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Trump touts NK developments as ‘historic result’

US President Donald Trump identified his nuclear talks with North Korea as among his greatest achievements in the first half of his first term, amid hopes for substantial results from the second summit between Pyongyang and Washington next month.

In the “historic results of President Donald Trump’s first two years in office,” issued by the White House on Sunday, the US administration said he brought the beginning of peace and denuclearization to the Korean Peninsula by holding a historic summit with North Korean leader Kim Jong-un, referring to their meeting in Singapore last June.

North Korean envoy Kim Yong-chol presents US President Donald Trump a letter from North Korean leader Kim Jong-un on Friday in the Oval Office. (Yonhap)
North Korean envoy Kim Yong-chol presents US President Donald Trump a letter from North Korean leader Kim Jong-un on Friday in the Oval Office. (Yonhap)

“Since the summit, the leaders have exchanged letters and high-level officials from both countries have met. Because of the President’s actions, North Korea has halted nuclear and missile tests,” the White House said in the release.

On the same day, Trump said on Twitter that he is “looking forward to meeting with Chairman Kim at end of February.” The US government said Friday that Trump and the North Korean leader will meet late next month at a location to be announced later, following a meeting between the US president and North Korea’s lead nuclear negotiator Kim Yong-chol.

Amid skepticism that the US has not made much progress in talks with North Korea to abandon its nuclear arsenal, Vice President Mike Pence said the US will be “laying out our expectation for North Korea to take concrete steps to begin to make real the denuclearization that Kim Jong-un committed to.”

“Because of his (Trump) strong stance and because of his engagement with Kim Jong-un directly at that first summit in Singapore, (there has been) no testing of nuclear weapons, no firing of missiles,” he said in an interview with Fox News on Sunday.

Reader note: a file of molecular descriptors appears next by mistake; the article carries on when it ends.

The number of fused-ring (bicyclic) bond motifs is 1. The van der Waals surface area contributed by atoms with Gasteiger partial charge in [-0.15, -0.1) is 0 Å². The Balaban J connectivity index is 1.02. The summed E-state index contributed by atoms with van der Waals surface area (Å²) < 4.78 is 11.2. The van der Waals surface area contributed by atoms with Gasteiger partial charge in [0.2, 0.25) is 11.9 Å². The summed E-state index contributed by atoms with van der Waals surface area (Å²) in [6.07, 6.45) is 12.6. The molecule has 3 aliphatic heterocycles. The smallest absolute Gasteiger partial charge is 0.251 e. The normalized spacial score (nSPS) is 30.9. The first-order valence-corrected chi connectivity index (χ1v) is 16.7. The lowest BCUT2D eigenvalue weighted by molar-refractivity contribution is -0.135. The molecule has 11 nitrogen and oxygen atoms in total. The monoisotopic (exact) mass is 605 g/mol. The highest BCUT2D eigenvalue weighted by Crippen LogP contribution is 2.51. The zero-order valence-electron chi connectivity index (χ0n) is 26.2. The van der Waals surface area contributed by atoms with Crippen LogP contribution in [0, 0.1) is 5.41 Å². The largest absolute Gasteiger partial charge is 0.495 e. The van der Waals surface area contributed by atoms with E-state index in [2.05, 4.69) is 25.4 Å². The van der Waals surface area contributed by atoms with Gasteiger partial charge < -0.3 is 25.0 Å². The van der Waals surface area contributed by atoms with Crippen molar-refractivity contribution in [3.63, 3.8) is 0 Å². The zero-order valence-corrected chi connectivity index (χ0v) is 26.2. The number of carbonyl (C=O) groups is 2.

North Korea’s Vice Minister of Foreign Affairs Choe Son-hui and the US special representative for North Korea, Stephen Biegun, are holding talks, which began Saturday, in Stockholm, Sweden, to discuss what kind of steps North Korea will offer to shed its nuclear weapons, and incentives that US will provide in return. Their negotiations are expected to continue through Tuesday.

“A freeze of North Korea’s nuclear weapons program is an agreement that they should reach this time,” said Hong Hyun-ik, chief researcher at the Sejong Institute.

He said the North is likely to offer to halt its production of nuclear weapons and missiles, including the dismantlement of its missile engine test facility in Dongchang-ri and nuclear facilities in Yongbyon in the presence of outside inspectors.

“It will help Trump save face if the North says it will permanently destruct the Yongbyon facilities and verify it with inspection. But it all depends on what the US will give,” he said.

Hong said the easiest option that the US can offer will be the establishment of a communication channel between North Korea and the US. A declaration ending the Korean War is also a possible bargaining chip if Pyongyang provides assurance that this would not affect relations between the South and the US as well as US troops in South Korea.

In addition, a pledge to cooperate with the United Nations for sanctions exemption for the reopening of the joint industrial park in the North’s border town of Kaesong and resumption of a suspended tourism program to Kumgangsan could be included, he said. 

“Denuclearization should be carried out in phases. It cannot go from zero to 10 at once. North Korea is a regime. It has the right of self-defense to pursue mutual trust in the international community,” he said.  

By Park Han-na (